In the canoe mode, it is manageable even with just fire, i.e. without setting up shelter. I think it’s because there are trees to shield you and stuffs. However, in the mountain range scenario, set up shelter immediately all the time (and while it’s still daylight too!). Just starting up a fire is not enough. You need shelter to keep you warm, esp. since it gets pretty cold in the mountains plus you’re injured so you’re a bit weak. lol
In addition to building shelter, another thing you need to set up before it gets dark is fire. At night, it’ll be harder due to lack of vision. You’re chances of even starting one is nigh impossible, esp. when you have no outdoor knife and your energy is zero.
There are a lot of ways to start fire, below are the two ways that I know of (and arranged from fastest to not):
- Using magnesium fire starter, butane lighter, or matches (duh)
- Using fire plow or bow drill
NOTE: Your matches, butane and magnesiums are limited. So it’s also best that you craft fire plows / bow drills at the start. In my opinion, fire plow > bow drill. This is because (1) you only need wood to make fire plow, and (2) idk if it’s just me but… it was faster to start the fire using fire plow than bow drill. I dunno why though. Also, like the note I had earlier, you need tinder to start the fire. Not wood! Wood is just for prolonging the fire.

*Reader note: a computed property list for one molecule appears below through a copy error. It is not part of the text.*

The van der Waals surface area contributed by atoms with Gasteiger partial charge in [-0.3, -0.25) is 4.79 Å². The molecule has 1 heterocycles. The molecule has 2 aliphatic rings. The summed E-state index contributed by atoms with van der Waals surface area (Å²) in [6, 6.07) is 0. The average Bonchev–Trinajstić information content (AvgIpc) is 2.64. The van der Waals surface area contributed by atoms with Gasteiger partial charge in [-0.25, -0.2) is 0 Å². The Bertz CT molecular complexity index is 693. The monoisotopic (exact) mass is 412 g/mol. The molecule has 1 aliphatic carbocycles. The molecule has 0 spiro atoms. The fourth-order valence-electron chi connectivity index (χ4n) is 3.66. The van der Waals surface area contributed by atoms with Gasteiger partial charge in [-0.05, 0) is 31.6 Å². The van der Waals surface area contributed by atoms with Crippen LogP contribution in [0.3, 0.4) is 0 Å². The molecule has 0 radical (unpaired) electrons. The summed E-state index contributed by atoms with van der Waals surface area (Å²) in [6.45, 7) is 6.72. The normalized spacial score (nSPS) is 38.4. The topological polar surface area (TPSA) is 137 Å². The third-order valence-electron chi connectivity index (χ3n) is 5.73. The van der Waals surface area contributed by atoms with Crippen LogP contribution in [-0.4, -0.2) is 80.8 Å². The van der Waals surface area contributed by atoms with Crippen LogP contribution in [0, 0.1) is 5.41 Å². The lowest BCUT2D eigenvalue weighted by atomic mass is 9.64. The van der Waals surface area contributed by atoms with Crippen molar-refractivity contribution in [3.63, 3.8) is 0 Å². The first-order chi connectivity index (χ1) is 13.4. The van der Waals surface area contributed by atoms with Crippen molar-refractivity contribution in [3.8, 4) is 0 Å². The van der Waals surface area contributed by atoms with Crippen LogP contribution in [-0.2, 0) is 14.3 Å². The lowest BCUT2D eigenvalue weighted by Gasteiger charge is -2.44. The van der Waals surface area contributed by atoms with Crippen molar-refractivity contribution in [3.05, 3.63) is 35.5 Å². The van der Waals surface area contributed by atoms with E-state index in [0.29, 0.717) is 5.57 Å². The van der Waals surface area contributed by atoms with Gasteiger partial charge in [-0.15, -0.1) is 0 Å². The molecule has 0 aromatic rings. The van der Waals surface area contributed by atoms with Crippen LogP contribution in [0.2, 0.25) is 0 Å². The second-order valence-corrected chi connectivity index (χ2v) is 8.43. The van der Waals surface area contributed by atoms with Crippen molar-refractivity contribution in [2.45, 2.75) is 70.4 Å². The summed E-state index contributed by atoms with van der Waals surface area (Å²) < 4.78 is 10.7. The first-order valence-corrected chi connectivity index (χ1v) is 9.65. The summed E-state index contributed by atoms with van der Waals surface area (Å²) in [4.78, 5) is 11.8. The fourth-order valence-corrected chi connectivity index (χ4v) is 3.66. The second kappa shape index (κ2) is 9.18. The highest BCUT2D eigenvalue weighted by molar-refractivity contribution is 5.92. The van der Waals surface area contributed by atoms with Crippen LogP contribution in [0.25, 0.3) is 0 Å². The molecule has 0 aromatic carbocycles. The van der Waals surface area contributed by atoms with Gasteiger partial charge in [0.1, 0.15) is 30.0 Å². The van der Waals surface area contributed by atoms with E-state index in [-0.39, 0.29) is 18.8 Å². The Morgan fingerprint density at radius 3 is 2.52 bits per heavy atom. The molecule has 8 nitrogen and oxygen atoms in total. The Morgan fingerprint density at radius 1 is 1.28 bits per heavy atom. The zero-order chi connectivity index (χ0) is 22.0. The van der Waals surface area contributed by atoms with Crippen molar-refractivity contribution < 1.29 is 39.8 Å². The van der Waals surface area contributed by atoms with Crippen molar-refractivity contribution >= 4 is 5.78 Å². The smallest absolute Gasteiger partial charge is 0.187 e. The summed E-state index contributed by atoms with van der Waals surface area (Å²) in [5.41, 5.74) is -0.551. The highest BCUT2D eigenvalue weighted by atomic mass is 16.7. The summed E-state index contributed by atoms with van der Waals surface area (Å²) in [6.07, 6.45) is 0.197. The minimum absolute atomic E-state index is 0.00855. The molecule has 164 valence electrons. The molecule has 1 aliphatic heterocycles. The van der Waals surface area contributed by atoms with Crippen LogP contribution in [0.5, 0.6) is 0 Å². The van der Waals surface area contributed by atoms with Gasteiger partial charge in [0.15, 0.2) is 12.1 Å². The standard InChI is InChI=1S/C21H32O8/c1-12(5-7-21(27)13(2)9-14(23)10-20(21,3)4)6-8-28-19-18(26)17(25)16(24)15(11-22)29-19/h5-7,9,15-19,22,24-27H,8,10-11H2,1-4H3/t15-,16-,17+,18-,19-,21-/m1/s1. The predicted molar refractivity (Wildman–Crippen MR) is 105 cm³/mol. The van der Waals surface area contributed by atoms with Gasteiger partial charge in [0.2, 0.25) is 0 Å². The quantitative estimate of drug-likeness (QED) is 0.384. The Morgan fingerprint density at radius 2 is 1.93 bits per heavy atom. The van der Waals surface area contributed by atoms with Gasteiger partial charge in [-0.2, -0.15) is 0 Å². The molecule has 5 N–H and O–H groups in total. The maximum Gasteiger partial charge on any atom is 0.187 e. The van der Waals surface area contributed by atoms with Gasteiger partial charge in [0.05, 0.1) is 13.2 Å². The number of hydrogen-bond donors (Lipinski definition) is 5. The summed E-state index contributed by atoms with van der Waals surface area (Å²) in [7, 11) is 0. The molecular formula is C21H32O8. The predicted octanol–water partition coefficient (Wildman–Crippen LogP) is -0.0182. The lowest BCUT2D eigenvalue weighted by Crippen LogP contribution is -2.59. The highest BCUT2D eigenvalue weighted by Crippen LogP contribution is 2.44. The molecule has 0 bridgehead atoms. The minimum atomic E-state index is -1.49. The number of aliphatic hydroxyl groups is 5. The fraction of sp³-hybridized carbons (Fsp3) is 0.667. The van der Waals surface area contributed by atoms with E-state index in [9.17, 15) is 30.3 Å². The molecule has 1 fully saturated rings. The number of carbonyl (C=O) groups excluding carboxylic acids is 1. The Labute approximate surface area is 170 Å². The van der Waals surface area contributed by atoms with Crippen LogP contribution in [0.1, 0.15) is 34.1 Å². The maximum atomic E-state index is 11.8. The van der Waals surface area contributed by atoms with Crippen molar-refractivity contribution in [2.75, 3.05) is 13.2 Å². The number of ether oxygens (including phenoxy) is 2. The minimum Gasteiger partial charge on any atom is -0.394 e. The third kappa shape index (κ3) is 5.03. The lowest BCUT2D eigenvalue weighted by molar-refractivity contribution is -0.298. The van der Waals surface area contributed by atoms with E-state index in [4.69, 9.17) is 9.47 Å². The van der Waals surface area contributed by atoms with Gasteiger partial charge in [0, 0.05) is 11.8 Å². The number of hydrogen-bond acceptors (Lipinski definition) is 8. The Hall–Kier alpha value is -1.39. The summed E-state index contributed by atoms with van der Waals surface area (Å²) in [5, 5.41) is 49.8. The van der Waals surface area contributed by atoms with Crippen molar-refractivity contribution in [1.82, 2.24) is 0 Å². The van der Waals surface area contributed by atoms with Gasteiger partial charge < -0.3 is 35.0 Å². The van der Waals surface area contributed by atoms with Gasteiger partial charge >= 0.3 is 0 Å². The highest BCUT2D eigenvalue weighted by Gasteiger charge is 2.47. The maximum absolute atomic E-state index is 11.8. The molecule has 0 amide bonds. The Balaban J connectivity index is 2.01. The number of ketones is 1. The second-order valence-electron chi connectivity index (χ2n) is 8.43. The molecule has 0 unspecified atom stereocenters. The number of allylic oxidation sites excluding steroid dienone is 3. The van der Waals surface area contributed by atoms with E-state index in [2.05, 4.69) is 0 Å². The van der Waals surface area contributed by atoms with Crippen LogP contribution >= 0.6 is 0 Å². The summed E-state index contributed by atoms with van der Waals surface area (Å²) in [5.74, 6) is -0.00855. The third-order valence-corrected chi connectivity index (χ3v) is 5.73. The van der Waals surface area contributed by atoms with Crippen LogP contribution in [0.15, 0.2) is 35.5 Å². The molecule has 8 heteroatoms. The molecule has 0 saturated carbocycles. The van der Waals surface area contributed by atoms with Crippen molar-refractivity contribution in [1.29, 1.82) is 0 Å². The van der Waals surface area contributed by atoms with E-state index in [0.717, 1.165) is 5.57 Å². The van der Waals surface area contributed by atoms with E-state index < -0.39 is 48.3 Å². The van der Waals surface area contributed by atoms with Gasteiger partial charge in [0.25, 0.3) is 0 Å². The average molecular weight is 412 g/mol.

Water is very important. Water is life. Below are a few ways to find / gather water:
- Setting up a rain-catcher to collect rain water is the safest and fastest way to get water. You can drink it immediately without boiling it. However, it only rains occasionally in-game, and even more rarely in mountain range mode.
- If you’re nearby a creek or free-flowing water, better. You get unlimited supply. Just boil them before drinking. Esp. when your energy and health is low, drinking unsafe water would just plunge you to death immediately instead of helping you recover.